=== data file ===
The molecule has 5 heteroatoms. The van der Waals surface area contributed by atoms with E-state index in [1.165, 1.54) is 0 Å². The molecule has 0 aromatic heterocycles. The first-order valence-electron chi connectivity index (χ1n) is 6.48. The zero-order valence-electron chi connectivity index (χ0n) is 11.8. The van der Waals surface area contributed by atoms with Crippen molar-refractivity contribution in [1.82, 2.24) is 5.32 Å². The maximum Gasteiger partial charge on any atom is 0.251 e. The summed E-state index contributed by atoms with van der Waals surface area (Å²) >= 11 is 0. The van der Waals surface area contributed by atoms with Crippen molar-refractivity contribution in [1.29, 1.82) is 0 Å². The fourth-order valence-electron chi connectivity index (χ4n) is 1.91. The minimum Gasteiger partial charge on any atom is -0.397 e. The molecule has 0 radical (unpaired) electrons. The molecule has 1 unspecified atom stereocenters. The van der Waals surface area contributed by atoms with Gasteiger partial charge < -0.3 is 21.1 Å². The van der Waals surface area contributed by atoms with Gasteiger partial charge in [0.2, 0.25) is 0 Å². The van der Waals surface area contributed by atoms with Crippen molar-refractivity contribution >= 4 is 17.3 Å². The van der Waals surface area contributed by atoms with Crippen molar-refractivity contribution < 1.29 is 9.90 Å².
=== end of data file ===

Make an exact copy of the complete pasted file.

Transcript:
The molecule has 5 heteroatoms. The van der Waals surface area contributed by atoms with E-state index in [1.165, 1.54) is 0 Å². The molecule has 0 aromatic heterocycles. The first-order valence-electron chi connectivity index (χ1n) is 6.48. The zero-order valence-electron chi connectivity index (χ0n) is 11.8. The van der Waals surface area contributed by atoms with Crippen molar-refractivity contribution in [1.82, 2.24) is 5.32 Å². The maximum Gasteiger partial charge on any atom is 0.251 e. The summed E-state index contributed by atoms with van der Waals surface area (Å²) >= 11 is 0. The van der Waals surface area contributed by atoms with Crippen molar-refractivity contribution in [1.29, 1.82) is 0 Å². The fourth-order valence-electron chi connectivity index (χ4n) is 1.91. The minimum Gasteiger partial charge on any atom is -0.397 e. The molecule has 0 radical (unpaired) electrons. The molecule has 1 unspecified atom stereocenters. The van der Waals surface area contributed by atoms with Gasteiger partial charge < -0.3 is 21.1 Å². The van der Waals surface area contributed by atoms with Gasteiger partial charge in [0.2, 0.25) is 0 Å². The van der Waals surface area contributed by atoms with Crippen molar-refractivity contribution >= 4 is 17.3 Å². The van der Waals surface area contributed by atoms with Crippen molar-refractivity contribution < 1.29 is 9.90 Å².